THE SERMON (2018) BY DEAN PUCKETT

Reviews

Director: Dean Puckett
Writer: Dean Puckett
Year: 2018
Starring: Molly Casey, Emilia Copeland, Grant Gillespie, Oliver Monaghan, Denise Stephenson

Synopsis:
In an isolated church community in the English countryside, a powerful hate preacher prepares to deliver a sermon to his flock, but his daughter has a secret that could destroy them all.

Review:
A melancholic tone pervades through the opening establishing shots of a craggy, desolate landscape before THE SERMON begins in quite a literal sense with a preacher (Oliver Monaghan) delivering a damning tale to his isolated community.

We hear an attack on immorality and on homosexuality as the preacher goes on with his damning stereotypical rhetoric before we bear witness to hypocritical and brutal judgement on those deemed abominations, courtesy of God’s children.

Powerful and intelligently composed, within the opening five minutes writer/director Dean Puckett has presented to us a tale about ignorance, hatred and perhaps equally as damaging, about conformity and the betrayal of ones own feelings and ideas. Or so it would seem but there is something darker lurking underneath.

If the script is to be commended, then so too is the cinematography, courtesy of Ian Forbes. THE SERMON through the utilisation of 35mm film manages to succeed in its aim of being reminiscent of seventies folklore horror, meanwhile the muted almost drab colour palette especially when combined with the bleakness of the surrounding countryside is a perfect representation of the limited and dare we say empty mindset of those living in the small rural town,

Although the resolution will not come as a surprise to many, at only eleven minutes long THE SERMON certainly does not overstay its welcome but rather serves as a highly entertaining and polished piece of work, the likes of which are a rarity these days [no Stewart Lee references please].

Tackling intolerance, ignorance and dare I say love in a small isolated religious community, THE SERMON is more than worth your time.

There are a few other elements that I have not touched upon in this review (the terrific music courtesy of Bizarre Rituals being one) which I will leave it for you to discover, to make your own interpretation and to draw your own conclusion.

This film was a collaboration between Grasp The Nettle Films and the Creative England/BFI Network and on the evidence of THE SERMON and Dean Puckett’s previous short of the same year (SATAN’S BITE: OR THE FOOLISHNESS OF THE WITCHFINDER THOMAS EASTCHURCH) this is a director with a very promising future.

If you wish to see THE SERMON for yourself, and I suggest that you do, then you can view it for free on Vimeo.

MV5BMDY0YjJkOTItYzQ1Ny00NmQ1LWI1NjItN2EwYjM4MTFmODFkXkEyXkFqcGdeQXVyMTk5NjI4MjY@._V1_SY1000_CR0,0,843,1000_AL_

 

 

 

JUSTICIA JUSTICIERA III (2016) BY RAFA DENGRA

Reviews

Alternative Titles: Justicia Justiciera III Kungfu Karate Annihilator
Director: Rafa Dengrá aka Alexander Dreissel
Writer: Rafa Dengrá aka Alexander Dreissel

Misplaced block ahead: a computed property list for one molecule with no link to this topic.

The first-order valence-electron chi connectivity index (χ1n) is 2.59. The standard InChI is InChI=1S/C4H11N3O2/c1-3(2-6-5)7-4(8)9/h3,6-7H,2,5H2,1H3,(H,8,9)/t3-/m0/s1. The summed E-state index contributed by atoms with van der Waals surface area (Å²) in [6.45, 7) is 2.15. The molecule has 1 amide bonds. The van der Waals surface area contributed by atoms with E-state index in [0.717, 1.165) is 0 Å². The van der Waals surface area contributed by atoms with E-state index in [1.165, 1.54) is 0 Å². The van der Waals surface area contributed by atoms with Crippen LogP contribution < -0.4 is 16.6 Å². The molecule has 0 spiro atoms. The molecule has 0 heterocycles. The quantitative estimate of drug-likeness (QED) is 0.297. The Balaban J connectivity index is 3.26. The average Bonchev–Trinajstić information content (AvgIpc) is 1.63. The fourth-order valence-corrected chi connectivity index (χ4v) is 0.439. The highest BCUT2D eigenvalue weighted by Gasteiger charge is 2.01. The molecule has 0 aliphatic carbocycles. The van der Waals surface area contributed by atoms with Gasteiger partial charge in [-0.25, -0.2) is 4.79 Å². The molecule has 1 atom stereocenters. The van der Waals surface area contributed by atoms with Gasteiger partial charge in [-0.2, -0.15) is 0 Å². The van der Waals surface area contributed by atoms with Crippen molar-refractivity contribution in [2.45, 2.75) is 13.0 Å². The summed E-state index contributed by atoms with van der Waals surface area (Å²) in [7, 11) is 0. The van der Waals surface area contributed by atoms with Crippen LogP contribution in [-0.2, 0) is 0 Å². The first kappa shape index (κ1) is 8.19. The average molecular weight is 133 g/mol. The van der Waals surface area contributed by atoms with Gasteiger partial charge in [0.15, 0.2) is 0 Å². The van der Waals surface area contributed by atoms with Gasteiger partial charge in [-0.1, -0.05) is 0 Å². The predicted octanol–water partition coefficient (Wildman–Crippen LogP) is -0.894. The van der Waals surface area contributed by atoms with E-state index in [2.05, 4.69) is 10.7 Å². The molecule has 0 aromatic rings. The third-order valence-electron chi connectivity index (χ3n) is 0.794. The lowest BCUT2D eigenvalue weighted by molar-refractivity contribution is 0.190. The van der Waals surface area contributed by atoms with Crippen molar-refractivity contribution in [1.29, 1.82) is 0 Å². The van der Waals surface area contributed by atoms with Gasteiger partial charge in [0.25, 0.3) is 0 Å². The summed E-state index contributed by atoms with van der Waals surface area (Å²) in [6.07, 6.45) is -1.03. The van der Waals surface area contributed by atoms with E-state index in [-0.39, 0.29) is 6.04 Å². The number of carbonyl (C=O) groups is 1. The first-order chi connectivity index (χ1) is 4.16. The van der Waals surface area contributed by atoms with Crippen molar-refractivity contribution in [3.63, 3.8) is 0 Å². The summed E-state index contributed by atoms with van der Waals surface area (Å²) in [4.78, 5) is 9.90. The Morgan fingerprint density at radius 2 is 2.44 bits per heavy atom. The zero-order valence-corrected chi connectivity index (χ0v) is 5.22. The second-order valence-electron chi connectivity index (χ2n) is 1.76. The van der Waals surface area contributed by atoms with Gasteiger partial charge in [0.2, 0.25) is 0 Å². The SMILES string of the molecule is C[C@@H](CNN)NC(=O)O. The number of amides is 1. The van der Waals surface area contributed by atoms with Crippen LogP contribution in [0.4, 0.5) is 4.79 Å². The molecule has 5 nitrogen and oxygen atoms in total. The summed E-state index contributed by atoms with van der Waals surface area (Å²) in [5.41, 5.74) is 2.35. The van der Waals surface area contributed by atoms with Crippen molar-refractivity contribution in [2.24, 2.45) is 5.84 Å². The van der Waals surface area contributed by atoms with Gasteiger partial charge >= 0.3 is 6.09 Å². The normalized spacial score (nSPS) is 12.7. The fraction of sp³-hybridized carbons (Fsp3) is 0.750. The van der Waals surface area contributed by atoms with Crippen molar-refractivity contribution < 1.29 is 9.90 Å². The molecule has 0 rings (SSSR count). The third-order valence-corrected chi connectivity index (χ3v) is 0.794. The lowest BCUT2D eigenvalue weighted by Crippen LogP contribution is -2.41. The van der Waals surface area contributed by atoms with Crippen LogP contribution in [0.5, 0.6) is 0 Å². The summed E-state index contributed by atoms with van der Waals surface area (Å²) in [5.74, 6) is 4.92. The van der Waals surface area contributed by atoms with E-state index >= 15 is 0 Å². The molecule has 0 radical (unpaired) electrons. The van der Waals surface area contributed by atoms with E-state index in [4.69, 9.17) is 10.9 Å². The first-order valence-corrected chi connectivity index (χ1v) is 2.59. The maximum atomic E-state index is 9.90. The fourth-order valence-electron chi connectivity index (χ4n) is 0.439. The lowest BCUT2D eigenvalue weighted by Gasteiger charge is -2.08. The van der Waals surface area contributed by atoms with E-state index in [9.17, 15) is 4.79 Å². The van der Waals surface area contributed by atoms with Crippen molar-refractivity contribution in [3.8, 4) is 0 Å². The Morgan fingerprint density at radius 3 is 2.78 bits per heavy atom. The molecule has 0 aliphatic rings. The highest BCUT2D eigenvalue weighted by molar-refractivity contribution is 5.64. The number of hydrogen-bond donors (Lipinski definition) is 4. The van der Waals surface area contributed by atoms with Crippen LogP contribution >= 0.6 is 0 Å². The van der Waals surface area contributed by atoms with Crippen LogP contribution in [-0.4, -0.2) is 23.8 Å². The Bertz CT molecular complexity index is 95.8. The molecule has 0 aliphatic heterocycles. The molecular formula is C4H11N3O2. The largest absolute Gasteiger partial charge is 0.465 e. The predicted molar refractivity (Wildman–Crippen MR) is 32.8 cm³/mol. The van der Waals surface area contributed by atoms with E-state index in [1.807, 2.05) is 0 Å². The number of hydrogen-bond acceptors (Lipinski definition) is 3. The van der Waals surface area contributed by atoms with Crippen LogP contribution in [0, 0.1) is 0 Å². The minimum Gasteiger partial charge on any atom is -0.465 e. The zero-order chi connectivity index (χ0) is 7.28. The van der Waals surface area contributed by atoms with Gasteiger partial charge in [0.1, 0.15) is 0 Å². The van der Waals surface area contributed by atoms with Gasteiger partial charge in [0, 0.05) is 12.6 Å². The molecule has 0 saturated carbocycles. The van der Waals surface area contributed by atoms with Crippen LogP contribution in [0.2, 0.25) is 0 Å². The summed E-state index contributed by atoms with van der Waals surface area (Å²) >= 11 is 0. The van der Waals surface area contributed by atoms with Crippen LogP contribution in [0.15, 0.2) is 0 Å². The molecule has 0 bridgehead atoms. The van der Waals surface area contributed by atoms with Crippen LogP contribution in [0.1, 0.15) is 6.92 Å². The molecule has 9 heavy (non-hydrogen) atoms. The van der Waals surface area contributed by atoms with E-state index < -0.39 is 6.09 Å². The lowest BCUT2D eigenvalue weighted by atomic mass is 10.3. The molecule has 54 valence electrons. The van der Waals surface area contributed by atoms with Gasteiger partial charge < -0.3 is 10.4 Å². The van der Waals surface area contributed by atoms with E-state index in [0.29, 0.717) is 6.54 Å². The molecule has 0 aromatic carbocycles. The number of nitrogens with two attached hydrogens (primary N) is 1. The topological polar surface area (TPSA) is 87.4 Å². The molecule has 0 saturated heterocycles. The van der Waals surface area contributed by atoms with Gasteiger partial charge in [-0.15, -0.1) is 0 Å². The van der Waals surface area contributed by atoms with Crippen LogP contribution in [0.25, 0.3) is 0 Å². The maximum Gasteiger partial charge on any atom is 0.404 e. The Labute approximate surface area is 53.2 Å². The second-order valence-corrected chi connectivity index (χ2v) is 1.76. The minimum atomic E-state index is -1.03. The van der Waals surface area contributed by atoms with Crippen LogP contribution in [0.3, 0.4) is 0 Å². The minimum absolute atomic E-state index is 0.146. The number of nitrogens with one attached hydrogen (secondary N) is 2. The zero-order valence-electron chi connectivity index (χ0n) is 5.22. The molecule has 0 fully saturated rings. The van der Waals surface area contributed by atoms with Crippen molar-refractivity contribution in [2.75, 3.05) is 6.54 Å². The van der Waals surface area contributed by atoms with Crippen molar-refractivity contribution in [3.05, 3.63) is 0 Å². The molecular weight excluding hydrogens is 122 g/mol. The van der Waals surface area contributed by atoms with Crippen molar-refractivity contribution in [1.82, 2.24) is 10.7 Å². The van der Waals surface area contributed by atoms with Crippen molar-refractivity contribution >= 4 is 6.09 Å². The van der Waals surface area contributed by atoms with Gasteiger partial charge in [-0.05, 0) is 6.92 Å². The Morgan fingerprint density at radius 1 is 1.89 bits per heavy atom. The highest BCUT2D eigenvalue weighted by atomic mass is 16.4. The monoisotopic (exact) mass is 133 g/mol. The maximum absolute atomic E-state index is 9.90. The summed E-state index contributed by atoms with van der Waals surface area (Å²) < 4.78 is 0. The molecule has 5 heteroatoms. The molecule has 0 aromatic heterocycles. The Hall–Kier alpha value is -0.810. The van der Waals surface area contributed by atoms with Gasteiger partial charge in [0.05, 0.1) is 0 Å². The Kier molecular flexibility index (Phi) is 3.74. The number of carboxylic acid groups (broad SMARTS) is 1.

Year: 2016
Starring: Raúl DelaCruz, Rafa Dengrá, Óscar SanJuan, Carlos Prieto, Andrés Rebollo, Renko, Antonio Muñoz, Sarita, Mayka Dengrá.

Synopsis:
Chuck Lee Bronson is accidentally sent into the future instead of the past in order to solve the criminal punk gang problem that has taken over the world. 

Review:
Let’s be clear from the start, this is not a sequel to anything but rather both a ridiculous take on sequels and a reference to the fact that in the story there were two failed attempts to solve the growing criminal gang problem born from angry dressed punk bands which look a more extreme variant of those gangs from the classic 70’s film THE WARRIORS.

Thankfully they, whoever they are, got it right when they sent Chuck Lee Bronson, via a time travelling Rubik’s cube, to restore order in a parallel universe version of 1988. 

Now this short film is pure hilarious 1980’s grindhouse action where both the sheer absurdity of the violence and the un-PC humour combine to make something so entertainingly out there it has to be seen. That said however the use of blackface for comedic effect does leave me somewhat conflicted. I appreciate that mainland Europe possesses a slightly different sensibility around the issue of race and that this short film is also a ridiculous send up of all things but I still struggle to believe that this was the right choice despite it fitting the overall tone.

Anyway that criticism over, and it is my only criticism of this short film it is time to look at the positives and that quite frankly includes everything else. Delacruz and Dengra do a fantastic job on the Fx perfectly nailing that combination of low-fi physical and the digital while understanding both their budgetary limitations and the requirements of the film while the music sets that post-apocalyptic punk tone perfectly – the audio equivalent of the main gang from MAD MAX 2 and special mention goes to Raul Delacruz for his portrayal as the rampant Chuck Lee Bronson. With this type of film it is easy to focus on the humour and use editing to shy away from the martial arts limitations of the lead actor but thankfully for Dengra, it appears that Delacruz does not have these limitations and is able to pull off the moves as and when required switching from roundhouses to hammed facial expressions in a blink of the eye.